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Lethbridge Herald Newspaper Archives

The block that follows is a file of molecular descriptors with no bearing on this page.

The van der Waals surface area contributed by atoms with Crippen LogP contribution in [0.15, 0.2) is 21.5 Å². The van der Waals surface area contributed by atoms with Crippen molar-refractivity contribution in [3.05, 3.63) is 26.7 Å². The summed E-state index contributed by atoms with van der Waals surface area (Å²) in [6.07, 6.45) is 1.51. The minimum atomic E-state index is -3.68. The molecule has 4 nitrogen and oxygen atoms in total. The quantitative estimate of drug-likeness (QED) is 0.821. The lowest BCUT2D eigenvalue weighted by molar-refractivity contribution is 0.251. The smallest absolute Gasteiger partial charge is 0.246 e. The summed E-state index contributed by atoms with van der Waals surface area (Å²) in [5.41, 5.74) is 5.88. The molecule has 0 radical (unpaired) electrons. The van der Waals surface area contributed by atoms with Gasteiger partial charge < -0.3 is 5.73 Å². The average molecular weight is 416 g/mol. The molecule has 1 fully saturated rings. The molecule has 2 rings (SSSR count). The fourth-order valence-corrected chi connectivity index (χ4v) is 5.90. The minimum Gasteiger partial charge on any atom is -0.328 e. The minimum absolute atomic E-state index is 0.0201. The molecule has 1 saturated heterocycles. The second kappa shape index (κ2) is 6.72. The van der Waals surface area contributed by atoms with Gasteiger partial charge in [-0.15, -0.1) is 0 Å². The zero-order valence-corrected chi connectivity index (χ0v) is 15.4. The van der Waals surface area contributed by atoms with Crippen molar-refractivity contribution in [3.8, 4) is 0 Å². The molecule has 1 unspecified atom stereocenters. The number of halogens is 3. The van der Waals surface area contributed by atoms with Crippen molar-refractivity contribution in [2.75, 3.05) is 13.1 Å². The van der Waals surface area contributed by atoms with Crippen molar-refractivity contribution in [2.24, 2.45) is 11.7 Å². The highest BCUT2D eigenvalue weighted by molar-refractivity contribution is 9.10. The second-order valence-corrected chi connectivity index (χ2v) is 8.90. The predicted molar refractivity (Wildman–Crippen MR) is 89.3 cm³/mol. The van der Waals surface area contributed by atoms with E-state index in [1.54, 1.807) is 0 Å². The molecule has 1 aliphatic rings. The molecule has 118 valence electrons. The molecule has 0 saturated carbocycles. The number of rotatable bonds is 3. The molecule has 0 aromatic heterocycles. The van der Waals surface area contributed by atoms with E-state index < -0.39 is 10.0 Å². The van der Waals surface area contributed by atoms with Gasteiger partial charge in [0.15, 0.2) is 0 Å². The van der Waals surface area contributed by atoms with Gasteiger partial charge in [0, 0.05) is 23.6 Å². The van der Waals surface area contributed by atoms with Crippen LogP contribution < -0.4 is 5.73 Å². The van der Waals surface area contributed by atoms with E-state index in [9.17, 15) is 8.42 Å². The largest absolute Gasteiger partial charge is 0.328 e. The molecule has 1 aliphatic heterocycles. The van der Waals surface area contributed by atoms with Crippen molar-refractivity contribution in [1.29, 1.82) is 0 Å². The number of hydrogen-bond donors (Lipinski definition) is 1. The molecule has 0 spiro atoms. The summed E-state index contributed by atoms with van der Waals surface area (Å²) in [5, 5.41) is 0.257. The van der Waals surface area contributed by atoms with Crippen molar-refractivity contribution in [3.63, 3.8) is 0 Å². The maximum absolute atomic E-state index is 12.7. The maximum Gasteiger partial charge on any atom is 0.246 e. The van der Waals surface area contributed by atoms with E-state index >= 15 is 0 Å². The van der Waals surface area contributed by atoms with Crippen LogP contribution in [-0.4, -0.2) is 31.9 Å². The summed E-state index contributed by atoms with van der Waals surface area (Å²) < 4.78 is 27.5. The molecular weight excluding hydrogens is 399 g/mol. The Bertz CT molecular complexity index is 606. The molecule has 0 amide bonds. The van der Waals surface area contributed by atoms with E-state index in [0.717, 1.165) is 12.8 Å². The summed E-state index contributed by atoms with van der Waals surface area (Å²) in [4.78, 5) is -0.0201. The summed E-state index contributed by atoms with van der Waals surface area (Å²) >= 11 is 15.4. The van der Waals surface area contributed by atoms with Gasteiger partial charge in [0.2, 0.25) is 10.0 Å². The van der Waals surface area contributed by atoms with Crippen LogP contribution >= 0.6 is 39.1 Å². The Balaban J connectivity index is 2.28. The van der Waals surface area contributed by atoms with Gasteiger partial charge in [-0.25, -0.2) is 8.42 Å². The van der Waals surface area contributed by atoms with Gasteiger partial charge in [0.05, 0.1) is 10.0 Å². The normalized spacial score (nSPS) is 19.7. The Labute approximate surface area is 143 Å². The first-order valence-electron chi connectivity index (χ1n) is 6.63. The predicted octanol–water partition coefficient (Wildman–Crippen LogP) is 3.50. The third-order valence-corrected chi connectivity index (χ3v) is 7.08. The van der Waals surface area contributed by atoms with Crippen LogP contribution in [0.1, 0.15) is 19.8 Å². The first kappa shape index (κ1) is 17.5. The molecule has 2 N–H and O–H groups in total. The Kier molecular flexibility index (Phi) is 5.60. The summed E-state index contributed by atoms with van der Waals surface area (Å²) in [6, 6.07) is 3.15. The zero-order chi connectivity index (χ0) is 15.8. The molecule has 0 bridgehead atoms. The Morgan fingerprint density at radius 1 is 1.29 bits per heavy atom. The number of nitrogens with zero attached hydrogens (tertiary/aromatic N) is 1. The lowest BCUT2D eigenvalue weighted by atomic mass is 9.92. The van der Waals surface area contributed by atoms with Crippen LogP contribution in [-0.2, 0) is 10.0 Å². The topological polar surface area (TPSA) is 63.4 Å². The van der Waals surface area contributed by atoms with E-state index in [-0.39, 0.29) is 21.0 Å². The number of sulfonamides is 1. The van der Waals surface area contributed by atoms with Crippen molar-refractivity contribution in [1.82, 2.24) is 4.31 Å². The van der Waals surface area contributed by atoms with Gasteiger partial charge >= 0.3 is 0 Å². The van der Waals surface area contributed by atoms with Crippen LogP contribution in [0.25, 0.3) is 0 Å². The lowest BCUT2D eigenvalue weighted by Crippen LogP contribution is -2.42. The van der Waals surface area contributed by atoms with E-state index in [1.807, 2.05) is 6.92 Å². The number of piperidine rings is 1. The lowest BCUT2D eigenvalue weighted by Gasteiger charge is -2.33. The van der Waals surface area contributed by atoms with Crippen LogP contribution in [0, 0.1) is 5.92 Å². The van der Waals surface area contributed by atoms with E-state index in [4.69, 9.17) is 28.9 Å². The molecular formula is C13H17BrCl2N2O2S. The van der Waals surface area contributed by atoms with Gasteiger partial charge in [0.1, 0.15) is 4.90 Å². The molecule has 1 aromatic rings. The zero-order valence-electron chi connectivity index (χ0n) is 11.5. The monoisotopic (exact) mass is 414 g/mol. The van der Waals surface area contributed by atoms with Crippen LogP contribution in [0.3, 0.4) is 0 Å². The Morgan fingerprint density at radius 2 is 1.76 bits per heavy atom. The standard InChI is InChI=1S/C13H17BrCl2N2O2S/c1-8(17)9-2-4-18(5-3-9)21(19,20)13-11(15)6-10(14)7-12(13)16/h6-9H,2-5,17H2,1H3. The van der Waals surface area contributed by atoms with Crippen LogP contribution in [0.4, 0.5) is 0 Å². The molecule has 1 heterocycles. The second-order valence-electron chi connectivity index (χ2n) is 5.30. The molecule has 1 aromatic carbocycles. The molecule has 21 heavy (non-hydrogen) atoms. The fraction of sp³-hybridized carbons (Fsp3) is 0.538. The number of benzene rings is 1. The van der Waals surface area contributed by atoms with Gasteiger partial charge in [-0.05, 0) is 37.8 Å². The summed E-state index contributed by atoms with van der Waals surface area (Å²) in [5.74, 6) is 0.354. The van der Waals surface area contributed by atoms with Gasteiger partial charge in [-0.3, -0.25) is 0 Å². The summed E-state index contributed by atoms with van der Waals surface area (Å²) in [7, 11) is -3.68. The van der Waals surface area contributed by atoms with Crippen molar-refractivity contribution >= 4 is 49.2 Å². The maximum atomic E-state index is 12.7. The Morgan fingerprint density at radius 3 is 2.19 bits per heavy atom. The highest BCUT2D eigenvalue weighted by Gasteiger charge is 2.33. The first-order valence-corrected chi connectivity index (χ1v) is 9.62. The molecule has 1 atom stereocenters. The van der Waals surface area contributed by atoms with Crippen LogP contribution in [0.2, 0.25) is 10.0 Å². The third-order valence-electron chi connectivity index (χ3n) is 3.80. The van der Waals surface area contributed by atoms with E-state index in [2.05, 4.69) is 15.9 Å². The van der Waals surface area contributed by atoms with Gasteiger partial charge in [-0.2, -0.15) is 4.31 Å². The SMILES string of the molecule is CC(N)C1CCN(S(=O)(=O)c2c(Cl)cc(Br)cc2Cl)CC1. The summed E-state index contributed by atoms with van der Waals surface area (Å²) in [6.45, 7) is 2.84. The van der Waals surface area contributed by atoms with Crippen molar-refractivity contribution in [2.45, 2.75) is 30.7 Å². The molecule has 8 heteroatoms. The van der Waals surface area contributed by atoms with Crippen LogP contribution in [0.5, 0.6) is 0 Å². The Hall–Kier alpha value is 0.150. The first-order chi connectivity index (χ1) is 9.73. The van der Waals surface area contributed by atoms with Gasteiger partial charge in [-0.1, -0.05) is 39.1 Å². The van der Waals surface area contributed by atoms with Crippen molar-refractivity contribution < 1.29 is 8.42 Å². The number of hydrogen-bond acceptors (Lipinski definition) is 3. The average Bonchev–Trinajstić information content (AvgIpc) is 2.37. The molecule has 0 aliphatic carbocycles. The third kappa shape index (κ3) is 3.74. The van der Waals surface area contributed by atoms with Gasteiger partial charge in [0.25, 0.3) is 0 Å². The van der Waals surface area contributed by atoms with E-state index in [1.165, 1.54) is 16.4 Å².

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Lethbridge Herald, The (Newspaper) - February 7, 1975, Lethbridge, Alberta 2 THE LETHBRIDGE HERALD Friday, February 7, 1975 News in brief IRA hunger strikers 'grave' New oil plants must pay resources tax DUBLIN (Reuter) Six Provisional Irish Republican Army (IRA) prisoners are in a military hospital near here today, continuing their hunger strike which has deadlocked negotiations to end the guerrilla war in Northern Ireland. Five of the prisoners were moved to the military hospital in Curragh army camp from Portlaoise prison late Thurs- day night. They joined Patrick Ward, another hunger striker, whose condition is described by medical sources as "grave" after 35 days on a diet of salt and water. Separate caretakers strike CALGARY (CP) A strike by the Calgary separate school system's 200 caretakers, starting at 7 a.m. today, was announced by the Canadian Union of Public Employees late Thursday following the collapse of eleventh hour contract talks. The separate system's caretakers are joining the 750 caretakers employed by the public school system who went on strike 10 days ago and forced the closure of all secon- dary schools in the public system next week. Islanders await Paris reply ST. PIERRE (CP) Work- ers returned to their jobs to- day in this French territory off Newfoundland's south coast as residents awaited a reply from Paris to their demands for a better economy and removal of Gov. Jean Cluchard. More than workers and about women and children took part in a general strike and demonstration Thursday to back demands for the removal of the governor and 65 special policemen. Soviets condemn Jackson MOSCOW (API Tass re- ported United States Senator Henry Jackson's announce- ment of his presidential can- didacy today and called him the "henchman of reactionary circles of the military- industrial complex, the right- wing leadership of the AFL- CIO and of Zionist organ- izations." The Tass report made clear that the Kremlin opposes Jackson, an outspoken critic of Soviet-American detente and the leader in the drive to force Moscow to liberalize emigration restrictions on Soviet Jews in return for U.S. trade concessions. OTTAWA (CP) Com- panies planning future oil- extraction plants at the Alberta oil sands will not be exempt from the tough', new federal resource taxation laws, Energy Minister Donald Macdonald said Thursday. Future participants "will have to take the laws as they find he said in the Commons. This followed Prime Minister Trudeau's statement Onassis in Paris hospital PARIS (AP) Aristotle Onassis entered the American Hospital in suburban Neuilly today for treatment of a debilitating muscular disease complicated by flu. He went in through a rear door to avoid photographers gathered at the main entrance. The 69-year-old Greek mul- timillionaire flew to Paris from Athens on Thursday night in a private executive jet. Doggone taxes Muttley, a Basset hound from Austin, Texas, probably came by his woeful expression natur- ally, but the income tax forms don't help. Millions more will likely be wear- ing hangdog expressions before the filing season is Anglicans taking vote on church union talks Investment report 'junk' CALGARY (CP) Mel Hurtig, honorary chairman of the Committee for an Indepen- dent Canada, said Thursday ,the provincial select com- mittee on foreign investment was "amateur and irrespon- sible" and its final report was nothing more than a "purple piece of junk." Speaking to the Calgary dis- trict rural teachers' conven- tion, the Edmonton publisher said the report contained "no new documentation of any significance, no figures on the number of foreign companies in Alberta and no figures on the assets or sales or profits." of those companies. Daylight time rejected LANSING, Mich. (AP) Amid passionate arguments for the safety of women and children, the State House of Representatives refused Thursday to put Michigan on daylight time Feb. 23 with the rest of the United States. Supporters of the bill will ask that the vote be recon- sidered, but as it stands now under state law Michigan will not adopt daylight time until April 27. Museum considered safe URBINO, Italy (AP) The Ducal Palace, from which three priceless Renaissance paintings were stolen early Thursday, has no alarm system and practically no protection, art experts and security officials said today. Yet the government consid- ered the 500-year-old palace one of Italy's safest museums and in 1973 gave it a low priority on the list for installa- tion of alarm systems. Coastal limit doubted VICTORIA (CP) Canada shouldn't enter into any inter- national agreement for a 200 mile fishing limit until it has BRIDGE RUG DRAPES LTD. FREE ESTIMATES 329-4722 COLLEGE MALL the muscle to enforce it, Rear Admiral Reginald Pickford said Thursday. The Maritime Forces Pacific commander told reporters Canadian forces, could only put up a "bare bones" showing if required to patrol the extra square miles of water that such a 200 mile economic limit would en- tail. U.S. jobless rate sets new record WASHINGTON unemployment rate in the United States soared past the peak of the 1957-58 recession in January and may have set a .new post-Second World War record, labor department statistics are expected to show. Heavy layoffs touched near- ly every industry in recent weeks while claims for un- employment insurance mounted at record levels, in- dicating a big jump in the jobless rate. The rate might rise to eight per cent or higher in labor department figures being released today. In December, joblessness stood at 7.2 per cent, with 6.6 million unemployed. An eight- per-cent rate will add another Americans to the unemployment rolls and increase the total to 7.5 million. The unemployment rate has not approached eight per cent since October, 1949, when it hit 7.9 per cent, and that was for only one month because of a coal miners' strike. Unemployment hit a peak of 7.5 per cent in May, 1958, and remained at that level for three months during what was then regarded as the worst recession since the Great Depression of the 1930s. TORONTO (CP) The Anglican Church of Canada, often accused of lagging on negotiations for church union that it itself opened in 1943, moved far ahead of its partner churches today as it began the process of feeling out its members on what they think of uniting with other Protes- tant denominations.' The national executive council met to establish the means by which that feeling can be determined. It will be through a national poll, the question to be asked being: Should union negotiations be continued? Anglicans will not be asked to vote on whether church un- Oil countries cutting output BEIRUT (AP) Sharp words are flying in the war of nerves over oil prices, and the big petroleum exporters are facing a test of their newly forged unity. In the latest shot, U.S. State Secretary Henry Kissinger spoke about a possible break in oil prices because of cuts in consumption by the industrial- ized West. Kissinger's verbal arm twist to push oil prices down coincided with reports that several major exporters are Survivors to testify at inquest Pantera riiooi.i.eoe Now Through February 15th Workers' benefits to increase EDMONTON (CP) A bill increasing the benefits payable under the province's workers' compensation act was introduced in the legislature Thursday by Labor Minister Bert Hohol. Under the' bill, minimum monthly payments to the totally disabled would increase to from Partially disabled persons would receive an increase proportionate to the percen- tage of disability. Totally disabled persons who are currently receiving more than the new minimum of would receive a' percentage increase, depending on when the acci- dent occurred. A dependent widow or widower would receive the same increase as the totally disabled in cases where the accident occurred after Jan. 1, 1974. LEDUC, Alta. (CP) One of two survivors of last Oc- tober's crash of a Panarctic Oils Ltd. aircraft said today he intends to testify at an in- quest into the accident. Gary Weyman, the flight engineer on the ill fated Lockheed Electra which crashed through the ice near Rea Point, N.W.T., said he has "no hesitation" about testifying. He said in an inter- view from his home he is back flying with Panarctic. Mr. Weyman added that he understands the other sur- vivor, co pilot David Hatton of Calgary, will also testify. Mr. Hatton was in Vancouver today and could nqt be reach- ed for comment. Mr. Weyman's comments followed a statement Thurs- day by coroner Walter England of Yellowknife, N.W.T., who said he has no jurisdiction to order the sur- vivors to testify. They have given statements to transport department investigators. Asked if the two men were going to appear at the inquest, Mr. England replied: "I doubt it, I'm not sure. I can't say if they will or not." The two men were the only survivors of the 34 persons aboard the aircraft, one of two Electras operated by Panarc- tic to transport men and equipment to Arctic explora- tion sites. cutting production to maintain the high price of crude oil decreed by the Organization of Petroleum Exporting Countries Iran's production for January, 1975, was reported at 5.3 million barrels a day, more than 10 per cent below the 1974 average. Kuwait is reported produc- ing well below its stated goal of 2.5 million barrels a day. An economic weekly with sources in the oil industry said Kuwait, to help sell its oil, is offering credit to oil purchasers of up to 75 or 90 days, in effect slightly lower- ing the price. Other production 'drops re- ported were Iraq, five per cent; Libya, 32 per cent; Qatar, nine per cent; Venezuela, 12 per cent, and Algeria, four per cent. Saudi Arabia, however, was reported still pumping at the 1974 level of 8.4 million barrels a .day. And the Saudi oil minister, Sheik Ahmed Zaki Yamani, said Thursday that his government is still "strongly against" any further price increase. Since Saudi Arabia is the OPEC's largest exporter, its refusal to reduce production is a potential trouble spot for OPEC members trying to keep prices up by lowering output. ion itself should be accepted or rejected. All members over 16 will have a vote though it will'not be a referendum as such. The operative word in the enabling motion adopted by the council Thursday night was "circularize." There has never been a referendum in a major Cana- dian church. The council almost was pushed into taking a stand when the executives of the other participating churches, the United Church of Canada and the Christian Church (Disciples of re- quested a formal statement outlining the basis on which the Anglicans were willing to continue union negotiations. The forum was a joint ses- sion of the national ex- 'ecutives, called to consider a recommendation of the com- mittee on union and joint mis- sion that there be a delay in reaching a final decision on plan of union. That document, brought forth early in 1973 after years of study and revisions and ac- cepted by all three churches for study and consideration, proposes that Church of Christ be formed, bringing into a new manifestation of the Christian church about 1.5 million Anglicans, million United Churchmen and Disciples. Irrigation council bill approved Herald Legislature Bureau EDMONTON Agriculture Minister Hugh Horner Thurs- day night shepherded his irrigation council bill through the legislature with more than liberal dollops of politicking. The bill, approved in prin- ciple, establishes a majority of irrigation farmers on the council. "It is a change in concept from one of civil ser- vant control to one of irriga- tion farmer Dr. Horner said. But the agriculture minister had to be interupted repeated- ly by Speaker Gerry Amerongen for staying from the discussion. 'We are ushering in a new era in irrigation in he said. "It is a refreshing change from the past when it was run out of their (the op- position Socreds') hip pocket through the water resources division." After listing the numerous sins of the previous govern- ment and its allegedly lax at- titude towards irrigation. He said this government will spend upwards of million in Southern Alberta on irriga- tion in the next decade. Wednesday that any future developments at the northeastern Alberta sands likely will have to be on a purely commercial basis. However, the prime minister said the government will look at requests for aid and concessions on an individual basis. The budget defeated in the Commons last spring, and re- surrected Nov. 18, placed a tax on resource royalties paid to the provinces. Previously, those royalties were tax ex- empt. Syncrude Canada Ltd. is ex- empt because it had made a start af developing the oil sands before last spring's budget, said Mr. Macdonald. Earlier this week, Ottawa, Alberta and Ontario bailed out the Syncrude project by buy- ing into the scheme. Mr. Macdonald has been quoted as saying that "any other oil sands projects will have to be established on a strictly commercial basis, with no expectation of govern- ment participation." Syncrude has seen its costs more than double from bil- lion in just one year and its plant near Fort McMurray, Alta., is not producing yet. It threatened to shut down operations if assistance was not forthcoming, leaving Great Canadian Oil Sands Ltd., a Sun Oil subsidiary, the only company developing the Athabasca sands, said to rival the huge Middle East fields! The National Energy Board has said that a new plant will be needed every two years at the Athabasca sands if Canada is to become self-sufficient in oil. But both Mr. Trudeau and Mr. Macdonald have taken a less definite approach; Mr. Trudeau saying there is no particular "construction rhythm" and Mr. Macdonald saying that much depends on the initiative of the Alberta government and the oil com- panies. Novel's swearing angers parents KEREMEOS, B.C. (CP) Residents of this southern British Columbia village know what they like, and they don't like the swearing in the Cana- dian novel of the prairies Who Has Seen The Wind. The W. 0. Mitchell' novel, published in 1947, is set during the Depression and has been in use at Similkanieen Secon- dary School in Keremeos for the last three years and is currently being read by the Grade 10 English literature class. Parents complain that the book contains numerous swear words and irreligious Pete Van Diemen, a turkey farmer, said the book contains such words as "bastards" and "whores" and two pages men- tion "goddamn" 14 times. "Our son came home and, having homework to do, threw Cave-in traps miner BEAVERDELL, B.C. (CP) Little hope was held late Thursday for AI Attro, 33, a miner trapped feet from the mouth of an old mine shaft here, about 25 miles east of Penticton. Mr. Attro was cleaning up the old shaft of the Teck Min- ing Corp. silver lead zinc mine when about 200 tons of rock came down in the tunnel. Rescuers said about eight or 10 feet of the tunnel is blocked and it will probably be late to- day until they can get through to Mr. Attro. "The rock has to be broken by hand and taken out' by one of the rescuers saiti. "It is very slow work." No contact has been made with Mr. Attro and the rescuers said they have no reason to believe he is still alive. About 20 others were work- ing other parts of the mine at the time of the cave in but were not affected. his books down saying 'I hate this Mr. Van Diemen said. "Out of curiosity we looked at the book from which he had to do an essay and needless to say we were startled and shocked when we read one of the pages." Georgiane Sanders, mother of five, said Education Minister Eileen Dailly must be "sick in the head" for recommending such a book. Mrs. Sanders said the book contains phrases "most parents don't use around their homes." Mrs. Sanders and Mr. Van Diemen have both written letters to local newspapers urging parents to support them in their campaign to have the book removed from school. Mr. Van Diemen estimated that 95 per cent of the local community supports his cam- paign to get Mrs. Dailly and Prejnier Dave Barrett to get the book removed. Brian Holt, school principal, said the book is one of three which the provincial depart- ment of education requires be taught to grade 10 students. He said three school board members have read it and found nothing wrong with it. Parents have taken sections of the novel out of context, he said. Fred Lipsack, grade 10 English teacher, said a cur- sory inspection could indeed give an unfavorable im- pression. Arab states to give Lebanon million in aid and weapons THE ASSOCIATED PRESS Other Arab countries are going to give Lebanon (62 million worth of Soviet arms to strengthen its defences against Israel and million to rebuild villages destroyed by the Israelis in southern Lebanon, sources in Cairo reported today. The Cairo newspaper Al Ah- kbar said the weapons would include surface-to-air mis- siles, anti-tank missiles and torpedo boats. Informed sources in Cairo said the arms would be supplied by Syria and Iraq, which' are armed by the Soviet Union, and other countries. The sources said five Arab oil Arabia, Kuwait, Iraq, Libya and the United Arab Egypt and Morocco would provide the million for reconstruction. The semi-official Cairo paper Al Ahram said the J90- million package was approved at a meeting in Cairo Wednes- day and Thursday of the defence council of the 20- country Arab League. Al Ahram said it was "the first step in a sliort-term plan to bolster Lebanese defence." It said the defence council would meet later to make long-range plans. Lebanese Prime Minister Rashid Solh said his govern- ment has not requested foreign troops. "We only _ requested quan- tities of necessary weapons to bolster the Lebanese armed he told reporters in Beirut. The (62-million arms grant is the first concrete response to a request Lebanon made last July for billion in new arms to double its army. The request was shelv- ed by mutual consent until the Arab summit conference in Morocco last October, and it was never divulged what secret discussions were held about the matter at the conference. Intensified Israeli raids into southeast Lebanon in January gave new urgency to the Leba- nese request. Syria is believed to have added its urging be- cause of speculation that Israel planned to occupy southeast Lebanon to be in position to strike into Syria from both there and the Golan Heights if a new Arab-Israeli war developed. ;